So many stories across generations starting from the time of Mahabharata are there behind this name “Vijayawada”. Bejjamwada, Vijayavatika, Vijayavata, Beejapuram, Kanakaprabha, Kanakapuram, Kanakawada, Jayapuri, Vijayapuri etc are a few of the names among many, this city was called since time immemorial. Today not just for names it is famous, but just the spirit of development has earned Vijayawada a fame in the pages of modern economy. It’s almost a year now I landed in this city and since then visiting places of interests and sharing list of top five places one must not miss to visit when in Vijayawada

Places in Vijayawada:

Kondapalli Fort:

Locally known as Kondapalli Killa is situated on Kondapalli Range of Eastern Ghats near Vijayawada. During 10th century, it was a vital post of the Chalukyas which later was fortified by the Reddys during 14th Century. While most of the fort today is in a ruined state, Durbal Hall, Rani Mahal, Royal Prison, Toph Khana, constructed during the Qutb Shahi period, are still in a better shape and also being taken care of by the govt. (It’s a nice place for a half day tour. However carry food while going as there is no food joint nearby except two tea stalls)

Undavalli Caves :

Dedicated to Anantha Padmanabha (Ananta Sajya of Vishnu) and Lord Narashimha, Undavalli caves is one the finest rock cut architecture, built during 4th-6th Century by the Vishwakarma Stapathis under the rule of Vishnukundi kings. There are above 1500 rock cut architecture in India, the highest in the world and Undavalli caves is one among those like Ajanta, Ellora, Udaygiri, Barabar caves, Bhimbetka etc…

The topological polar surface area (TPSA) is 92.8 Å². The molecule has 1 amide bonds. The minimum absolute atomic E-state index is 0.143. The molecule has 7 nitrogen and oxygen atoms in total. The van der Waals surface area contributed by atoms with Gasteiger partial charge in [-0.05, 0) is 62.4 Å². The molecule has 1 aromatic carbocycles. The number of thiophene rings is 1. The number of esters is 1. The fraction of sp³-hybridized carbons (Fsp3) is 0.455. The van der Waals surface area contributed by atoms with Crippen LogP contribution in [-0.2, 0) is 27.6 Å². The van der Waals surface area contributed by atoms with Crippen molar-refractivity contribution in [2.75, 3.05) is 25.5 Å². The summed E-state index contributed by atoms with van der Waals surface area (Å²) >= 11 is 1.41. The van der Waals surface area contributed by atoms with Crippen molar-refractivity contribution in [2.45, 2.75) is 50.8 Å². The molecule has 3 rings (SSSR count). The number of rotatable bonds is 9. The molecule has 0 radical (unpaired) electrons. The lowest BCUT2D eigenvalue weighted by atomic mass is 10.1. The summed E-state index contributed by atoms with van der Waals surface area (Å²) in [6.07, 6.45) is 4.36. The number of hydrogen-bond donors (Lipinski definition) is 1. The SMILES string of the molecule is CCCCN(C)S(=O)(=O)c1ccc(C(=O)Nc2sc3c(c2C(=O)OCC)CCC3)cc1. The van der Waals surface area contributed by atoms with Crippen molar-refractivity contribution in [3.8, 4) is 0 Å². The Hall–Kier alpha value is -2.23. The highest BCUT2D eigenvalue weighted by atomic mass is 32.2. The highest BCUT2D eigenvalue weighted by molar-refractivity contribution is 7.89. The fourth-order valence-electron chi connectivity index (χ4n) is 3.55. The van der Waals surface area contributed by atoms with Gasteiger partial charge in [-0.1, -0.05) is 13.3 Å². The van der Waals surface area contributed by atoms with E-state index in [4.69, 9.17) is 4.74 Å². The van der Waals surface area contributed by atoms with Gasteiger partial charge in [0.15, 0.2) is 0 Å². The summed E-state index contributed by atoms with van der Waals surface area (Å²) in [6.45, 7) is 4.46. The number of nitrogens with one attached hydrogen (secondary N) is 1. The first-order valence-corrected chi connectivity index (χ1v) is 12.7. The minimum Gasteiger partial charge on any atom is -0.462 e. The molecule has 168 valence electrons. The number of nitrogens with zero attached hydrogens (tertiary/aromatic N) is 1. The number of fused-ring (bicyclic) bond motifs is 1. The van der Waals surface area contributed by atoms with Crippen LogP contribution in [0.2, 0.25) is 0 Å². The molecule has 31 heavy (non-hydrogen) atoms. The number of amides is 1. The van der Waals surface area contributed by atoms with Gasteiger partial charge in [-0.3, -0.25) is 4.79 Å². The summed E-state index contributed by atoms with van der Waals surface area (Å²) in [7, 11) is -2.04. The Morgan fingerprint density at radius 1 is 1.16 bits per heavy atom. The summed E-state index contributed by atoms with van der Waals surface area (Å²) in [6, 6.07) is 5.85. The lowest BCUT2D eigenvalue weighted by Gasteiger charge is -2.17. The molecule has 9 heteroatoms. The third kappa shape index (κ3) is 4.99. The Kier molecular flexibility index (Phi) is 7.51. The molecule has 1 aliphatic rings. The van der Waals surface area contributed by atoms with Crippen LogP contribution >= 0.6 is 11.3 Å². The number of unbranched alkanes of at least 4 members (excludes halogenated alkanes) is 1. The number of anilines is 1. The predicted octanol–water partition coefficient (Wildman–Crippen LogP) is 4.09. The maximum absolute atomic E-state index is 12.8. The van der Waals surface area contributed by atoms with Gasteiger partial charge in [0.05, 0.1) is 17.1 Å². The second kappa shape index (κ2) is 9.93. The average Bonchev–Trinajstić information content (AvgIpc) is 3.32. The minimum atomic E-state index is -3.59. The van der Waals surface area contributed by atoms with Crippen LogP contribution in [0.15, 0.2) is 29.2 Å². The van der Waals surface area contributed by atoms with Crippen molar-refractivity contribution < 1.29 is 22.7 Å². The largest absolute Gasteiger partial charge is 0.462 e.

Prakasham Barrage:

Constructed in the year 1855, this 1.2 kilometer long Prakasham Barrage connects Krishna with Guntur. From the barrage, there are two hillocks visible. The Legend of the hill goes like this. Since Lord Indra often used to visit this place, hill is known as Indrekeeladri. After originating from Mahabaleshwar in Western Ghats, River Krishna was on her way to meet Bay of Bengal when this Indrekeeladri Hill stopped her flow. That time Arjuna was praying Lord Shiva for Pashupatastra in this hill only when river Krishna requested Arjuna to help her and Arjuna with his arrow made a Bejjam (hole) in the hill and river Krishna continued her journey. And the place became famous with the name Bejjamwada which later became Vijayawada.(one of the several stories behind the name Vijayawada).

Kanaka Durga Temple:

Constructed by Arjuna after being blessed with Pashupati Astra in this hill of Indrakeeladri, Kanaka Durga Temple is a famous hindu temple that found its place in Kalika Purana, vedic literature and Durga Shaptashati.  Another popular legend is about the triumph of goddess Kanakadurga over the demon King Mahishasura. It is said that the growing threats of demons became unbearable for the natives. Sage Indrakila practiced severe penance, and when the goddess appeared the sage pleaded Her to reside on his head and keep vigil on the wicked demons. As per his wishes of killing the demons, Goddess Durga made Indrakila Her permanent abode.

Bhavani Island:

Situated in the midst of River Krishna, it is one of the largest river island in India. Developed and maintained by AP Tourism, the island hosts a resort, activities for tourists. The short boat ride from the foothill of Indrakeela gives one some good view of the river, especially while returning during sunset. Now the area has been developed with some food joints and one can enjoy a pleasant evening after returning from the island.